The DS brought home something from work the other day that will work great for our melons to climb up and then rest across the top as the melons ripen; and it was FREE! (My favorite 4-letter word!). It’s in place in the garden, though you can’t see it here – a two-story, very sturdy powder-coated metal “cage” display thing that, otherwise, would be in the landfill now.
And then there’s my potato bucket. I bought this container at Lowe’s last year for $5.00; DH drilled holes in the bottom; I put in a layer of stones for drainage, and I can’t keep a fresh layer of growing soil on these ‘taters fast enough! They are popping up like crazy. I bought SMALL red seed potatoes, because I did not have time to cut and cure the seed potatoes for two weeks, so I planted them whole. Man, are they growing! And, another one of my seventy cent yard sale screens at work here.
So, this is my garden, such as it is. Cucumbers, squash, tomatoes (4 varieties!), and concord grapes (out front). The lower level contains brasilicas and beans, but, not showing them off just yet. I will be filling in all those “holes” in cinder blocks and growing companion plants; I have done this before and it worked out very well; so, these small raised gardens CAN produce a tremendous amount, if we utilize every available space for growing in them.
Grace and Truth, John 1:14; 1:17; 2 John 1:3 Sha’alu Shalom Y’erushalayim (Pray for the Peace of Jerusalem)
Prepper List Part #3 (see Part #2 - http://seasonedcitizenprepper.com/?p=3057)
by MsKYprepper, Editor-at-Large
Starting Your Ark
If Noah had waited for the rain to start building the ark, the world would be very different today.
Don’t get caught in the rain; get moving with this short list of To-Do’s to quickly get your arc in shape.
|Prepper List Part #2
by MsKYprepper, Editor-at-Large
See Part One ….http://seasonedcitizenprepper.com/?p=3049
How does your gut feel? Sometimes “Gut Feelings” are God’s way to get us moving. If you are feeling unsettled, like you should be doing something – but don’t know where to start, here is a short list to get you moving. Most are low cost, some only require that you spend time.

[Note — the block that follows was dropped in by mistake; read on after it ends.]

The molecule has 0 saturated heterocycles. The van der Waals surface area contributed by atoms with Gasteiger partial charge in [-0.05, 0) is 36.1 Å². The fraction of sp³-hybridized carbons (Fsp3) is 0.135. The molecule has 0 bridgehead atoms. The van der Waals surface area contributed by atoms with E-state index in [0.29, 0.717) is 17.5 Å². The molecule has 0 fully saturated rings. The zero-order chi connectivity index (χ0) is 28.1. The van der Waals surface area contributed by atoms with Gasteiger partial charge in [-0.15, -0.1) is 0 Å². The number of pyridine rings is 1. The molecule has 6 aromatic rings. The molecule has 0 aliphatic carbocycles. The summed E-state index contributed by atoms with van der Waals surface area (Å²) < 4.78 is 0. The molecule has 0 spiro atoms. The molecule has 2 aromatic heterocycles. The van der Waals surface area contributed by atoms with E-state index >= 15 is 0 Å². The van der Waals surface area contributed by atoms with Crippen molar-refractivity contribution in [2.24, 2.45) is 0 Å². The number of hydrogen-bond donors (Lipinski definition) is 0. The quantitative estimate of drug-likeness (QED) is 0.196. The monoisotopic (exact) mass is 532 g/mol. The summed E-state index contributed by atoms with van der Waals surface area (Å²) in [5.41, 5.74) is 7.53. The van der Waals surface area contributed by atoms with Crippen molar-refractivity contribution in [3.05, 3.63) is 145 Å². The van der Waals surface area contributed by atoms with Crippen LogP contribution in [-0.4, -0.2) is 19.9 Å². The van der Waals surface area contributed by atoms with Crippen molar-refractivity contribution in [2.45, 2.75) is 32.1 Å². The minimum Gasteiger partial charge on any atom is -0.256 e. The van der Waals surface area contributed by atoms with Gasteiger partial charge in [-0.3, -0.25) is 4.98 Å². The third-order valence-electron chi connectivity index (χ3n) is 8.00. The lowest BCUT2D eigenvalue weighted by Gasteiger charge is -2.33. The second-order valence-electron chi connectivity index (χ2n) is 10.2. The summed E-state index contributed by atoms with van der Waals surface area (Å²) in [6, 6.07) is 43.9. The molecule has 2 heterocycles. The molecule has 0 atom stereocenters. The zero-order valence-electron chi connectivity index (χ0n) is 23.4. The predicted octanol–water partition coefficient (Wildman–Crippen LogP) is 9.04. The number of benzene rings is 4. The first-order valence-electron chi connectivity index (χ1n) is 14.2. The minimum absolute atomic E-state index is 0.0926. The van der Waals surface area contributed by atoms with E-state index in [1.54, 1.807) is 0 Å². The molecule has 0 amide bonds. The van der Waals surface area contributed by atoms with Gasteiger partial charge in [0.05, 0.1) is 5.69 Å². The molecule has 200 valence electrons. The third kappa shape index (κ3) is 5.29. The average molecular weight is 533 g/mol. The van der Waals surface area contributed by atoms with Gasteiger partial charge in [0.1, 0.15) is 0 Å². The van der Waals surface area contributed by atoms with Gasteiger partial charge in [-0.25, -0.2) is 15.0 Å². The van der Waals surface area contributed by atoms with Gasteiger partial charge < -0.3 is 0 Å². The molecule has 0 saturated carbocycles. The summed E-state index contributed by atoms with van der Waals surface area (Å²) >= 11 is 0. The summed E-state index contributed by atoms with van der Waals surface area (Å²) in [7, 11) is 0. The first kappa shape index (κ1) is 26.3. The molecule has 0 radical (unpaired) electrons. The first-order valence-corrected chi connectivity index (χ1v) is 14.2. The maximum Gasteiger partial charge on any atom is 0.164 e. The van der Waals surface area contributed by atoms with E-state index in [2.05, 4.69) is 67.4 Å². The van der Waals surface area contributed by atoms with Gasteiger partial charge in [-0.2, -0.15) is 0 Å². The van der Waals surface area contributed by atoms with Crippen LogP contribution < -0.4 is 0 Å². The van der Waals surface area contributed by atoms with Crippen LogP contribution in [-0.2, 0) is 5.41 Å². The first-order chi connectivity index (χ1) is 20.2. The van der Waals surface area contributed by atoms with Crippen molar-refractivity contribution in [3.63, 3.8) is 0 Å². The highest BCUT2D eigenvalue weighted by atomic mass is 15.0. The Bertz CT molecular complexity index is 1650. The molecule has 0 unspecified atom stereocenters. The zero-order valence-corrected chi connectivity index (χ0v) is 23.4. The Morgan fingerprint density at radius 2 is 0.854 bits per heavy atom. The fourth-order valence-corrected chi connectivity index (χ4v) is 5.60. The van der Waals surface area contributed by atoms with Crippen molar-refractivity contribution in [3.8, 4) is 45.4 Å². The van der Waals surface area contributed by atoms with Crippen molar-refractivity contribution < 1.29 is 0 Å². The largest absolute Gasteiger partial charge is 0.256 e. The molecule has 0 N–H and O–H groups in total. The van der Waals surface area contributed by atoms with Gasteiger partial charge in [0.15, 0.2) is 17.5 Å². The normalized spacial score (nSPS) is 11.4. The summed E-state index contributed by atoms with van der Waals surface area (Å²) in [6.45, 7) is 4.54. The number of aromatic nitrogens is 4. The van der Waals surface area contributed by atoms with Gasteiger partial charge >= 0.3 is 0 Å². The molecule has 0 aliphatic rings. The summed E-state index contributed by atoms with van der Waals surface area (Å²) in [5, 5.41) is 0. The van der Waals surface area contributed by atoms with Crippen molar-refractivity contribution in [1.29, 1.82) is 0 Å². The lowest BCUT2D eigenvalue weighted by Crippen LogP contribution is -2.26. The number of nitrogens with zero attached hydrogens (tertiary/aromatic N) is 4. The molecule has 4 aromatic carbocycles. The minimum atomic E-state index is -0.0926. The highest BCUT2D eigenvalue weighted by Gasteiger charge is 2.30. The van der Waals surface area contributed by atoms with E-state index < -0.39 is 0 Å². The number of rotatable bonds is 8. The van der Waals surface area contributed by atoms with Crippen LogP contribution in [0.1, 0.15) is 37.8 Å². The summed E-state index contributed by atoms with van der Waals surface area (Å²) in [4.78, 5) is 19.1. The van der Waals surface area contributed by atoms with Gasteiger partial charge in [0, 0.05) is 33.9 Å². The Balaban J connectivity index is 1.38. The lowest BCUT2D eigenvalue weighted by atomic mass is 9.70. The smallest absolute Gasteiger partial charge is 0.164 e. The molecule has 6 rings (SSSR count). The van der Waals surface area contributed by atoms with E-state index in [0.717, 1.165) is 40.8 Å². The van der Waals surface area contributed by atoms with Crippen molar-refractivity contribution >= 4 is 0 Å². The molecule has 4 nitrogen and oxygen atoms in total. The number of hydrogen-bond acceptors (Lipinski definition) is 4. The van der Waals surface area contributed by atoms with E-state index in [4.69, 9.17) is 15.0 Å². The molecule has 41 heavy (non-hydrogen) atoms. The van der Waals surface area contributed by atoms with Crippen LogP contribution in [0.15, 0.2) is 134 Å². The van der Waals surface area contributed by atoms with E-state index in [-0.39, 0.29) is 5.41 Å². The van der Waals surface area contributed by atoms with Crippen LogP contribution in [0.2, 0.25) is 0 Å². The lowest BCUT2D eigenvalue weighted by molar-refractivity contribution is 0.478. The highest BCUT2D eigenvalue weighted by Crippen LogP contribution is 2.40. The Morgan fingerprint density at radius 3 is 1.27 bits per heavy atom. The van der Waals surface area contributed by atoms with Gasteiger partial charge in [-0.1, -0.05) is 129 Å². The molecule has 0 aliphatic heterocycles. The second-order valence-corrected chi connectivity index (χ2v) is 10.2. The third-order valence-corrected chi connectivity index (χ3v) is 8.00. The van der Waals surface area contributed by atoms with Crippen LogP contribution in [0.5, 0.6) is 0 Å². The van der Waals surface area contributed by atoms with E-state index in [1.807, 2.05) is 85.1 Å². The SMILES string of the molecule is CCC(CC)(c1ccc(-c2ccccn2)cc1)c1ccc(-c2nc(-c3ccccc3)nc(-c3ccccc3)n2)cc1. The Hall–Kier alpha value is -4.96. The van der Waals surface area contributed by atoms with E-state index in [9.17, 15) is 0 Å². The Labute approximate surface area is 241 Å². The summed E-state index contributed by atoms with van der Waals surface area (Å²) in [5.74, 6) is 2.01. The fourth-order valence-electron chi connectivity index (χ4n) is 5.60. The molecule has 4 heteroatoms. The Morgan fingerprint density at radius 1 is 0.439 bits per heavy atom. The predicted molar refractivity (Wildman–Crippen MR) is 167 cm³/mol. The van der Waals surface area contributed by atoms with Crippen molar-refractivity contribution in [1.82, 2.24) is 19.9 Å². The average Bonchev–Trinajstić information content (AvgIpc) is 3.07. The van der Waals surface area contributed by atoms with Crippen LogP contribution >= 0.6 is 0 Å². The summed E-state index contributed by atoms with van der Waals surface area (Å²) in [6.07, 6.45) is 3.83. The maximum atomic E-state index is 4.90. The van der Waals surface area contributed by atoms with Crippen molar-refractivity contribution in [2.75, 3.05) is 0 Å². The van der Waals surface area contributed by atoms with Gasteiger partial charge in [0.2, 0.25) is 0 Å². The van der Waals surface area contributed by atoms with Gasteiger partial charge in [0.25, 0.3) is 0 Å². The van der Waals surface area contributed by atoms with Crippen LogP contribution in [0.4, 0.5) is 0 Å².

Most can be done in a few hours.
Prepper List Part #1
by MsKYprepper, Editor-at-Large
Need help with New Year’s Prep Resolutions? Make 2013 the year you get better prepared. Here are 10 projects to launch you into action. Each is low budget; some require nothing more than your time. Most require no more than a weekend to complete.
- Get organized! Begin a 3-ring binder to organize notes; this will be your Emergency Binder. Use it to consolidate your preparations notes and lists in one place.
- Research on Google Earth the area around your house. Get to know your danger areas. Where are the “choke points” for escape via automobile? Where are the natural water supplies? Where are the risks? Make notes for your Emergency Binder.
- Using Google Earth, find three different routes from work to home, from home to your safe place and other places you may need to travel. (pick up children from school, etc.) Identify possible problem areas. Update your Binder
- Buy a detailed laminated paper map of your city and county. Store in your Binder.
- Begin to accumulate $200 in 1-dollar bills. Store in your waterproof, fireproof, secret compartment place in your home. When able, increase to $500.
- Scan your personal documents and copy to a thumb drive. Store the thumbdrive in a save place. Include social security cards, passports, birth, driver’s license, marriage, divorce decrees, insurance and title documents, deeds and contracts, bank account numbers and charge cards, (including lost or stolen notification numbers), stocks and bonds, wills, medical information, prescriptions, etc.
- Scan head-and-shoulder photos of each family member. Save to your thumb drive. Print a copy for your Emergency Binder. If family becomes separated, a recent photo may help.
- Video or scan still photos of your home contents. When disaster strikes, having a home inventory will help with insurance claims. Copy to your thumbdrive.
- Start saving plastic 2-liter pop bottles (not milk jugs, they decompose). Sanitize and fill 1 with ¾ with water. Use it to fill any empty space in your freezer. If your electric fails, this ice jug will help keep food preserved in the freezer as well as being a source of drinking water. If space permits, have a least 1 2-liter bottle in the freezer per person.